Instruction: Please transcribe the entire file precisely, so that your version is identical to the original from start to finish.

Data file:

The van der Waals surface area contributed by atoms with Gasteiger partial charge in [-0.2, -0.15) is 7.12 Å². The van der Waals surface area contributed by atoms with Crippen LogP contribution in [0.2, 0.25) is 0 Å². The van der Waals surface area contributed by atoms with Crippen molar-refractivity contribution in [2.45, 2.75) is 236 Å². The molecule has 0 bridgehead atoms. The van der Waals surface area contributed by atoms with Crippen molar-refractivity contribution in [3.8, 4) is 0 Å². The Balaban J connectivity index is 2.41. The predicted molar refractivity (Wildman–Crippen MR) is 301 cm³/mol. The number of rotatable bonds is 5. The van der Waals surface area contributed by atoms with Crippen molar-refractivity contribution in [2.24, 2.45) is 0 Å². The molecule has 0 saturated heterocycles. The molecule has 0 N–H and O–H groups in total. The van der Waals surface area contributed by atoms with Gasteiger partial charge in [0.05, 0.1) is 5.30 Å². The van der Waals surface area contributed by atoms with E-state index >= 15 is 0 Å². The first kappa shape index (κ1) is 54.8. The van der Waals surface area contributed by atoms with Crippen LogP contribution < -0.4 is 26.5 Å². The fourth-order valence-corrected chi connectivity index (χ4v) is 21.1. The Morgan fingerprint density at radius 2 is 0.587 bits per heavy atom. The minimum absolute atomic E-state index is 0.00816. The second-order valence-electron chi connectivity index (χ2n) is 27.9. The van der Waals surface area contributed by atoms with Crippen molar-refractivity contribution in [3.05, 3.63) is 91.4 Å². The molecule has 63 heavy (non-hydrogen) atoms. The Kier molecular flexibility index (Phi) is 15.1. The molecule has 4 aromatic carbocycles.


The van der Waals surface area contributed by atoms with Gasteiger partial charge in [-0.2, -0.15) is 7.12 Å². The van der Waals surface area contributed by atoms with Crippen LogP contribution in [0.2, 0.25) is 0 Å². The van der Waals surface area contributed by atoms with Crippen molar-refractivity contribution in [2.45, 2.75) is 236 Å². The molecule has 0 bridgehead atoms. The van der Waals surface area contributed by atoms with Crippen molar-refractivity contribution in [3.8, 4) is 0 Å². The Balaban J connectivity index is 2.41. The predicted molar refractivity (Wildman–Crippen MR) is 301 cm³/mol. The number of rotatable bonds is 5. The van der Waals surface area contributed by atoms with Crippen molar-refractivity contribution in [2.24, 2.45) is 0 Å². The molecule has 0 saturated heterocycles. The molecule has 0 N–H and O–H groups in total. The van der Waals surface area contributed by atoms with Gasteiger partial charge in [0.05, 0.1) is 5.30 Å². The van der Waals surface area contributed by atoms with E-state index >= 15 is 0 Å². The first kappa shape index (κ1) is 54.8. The van der Waals surface area contributed by atoms with Crippen LogP contribution < -0.4 is 26.5 Å². The fourth-order valence-corrected chi connectivity index (χ4v) is 21.1. The Morgan fingerprint density at radius 2 is 0.587 bits per heavy atom. The minimum absolute atomic E-state index is 0.00816. The second-order valence-electron chi connectivity index (χ2n) is 27.9. The van der Waals surface area contributed by atoms with Crippen molar-refractivity contribution in [3.05, 3.63) is 91.4 Å². The molecule has 63 heavy (non-hydrogen) atoms. The Kier molecular flexibility index (Phi) is 15.1. The molecule has 4 aromatic carbocycles.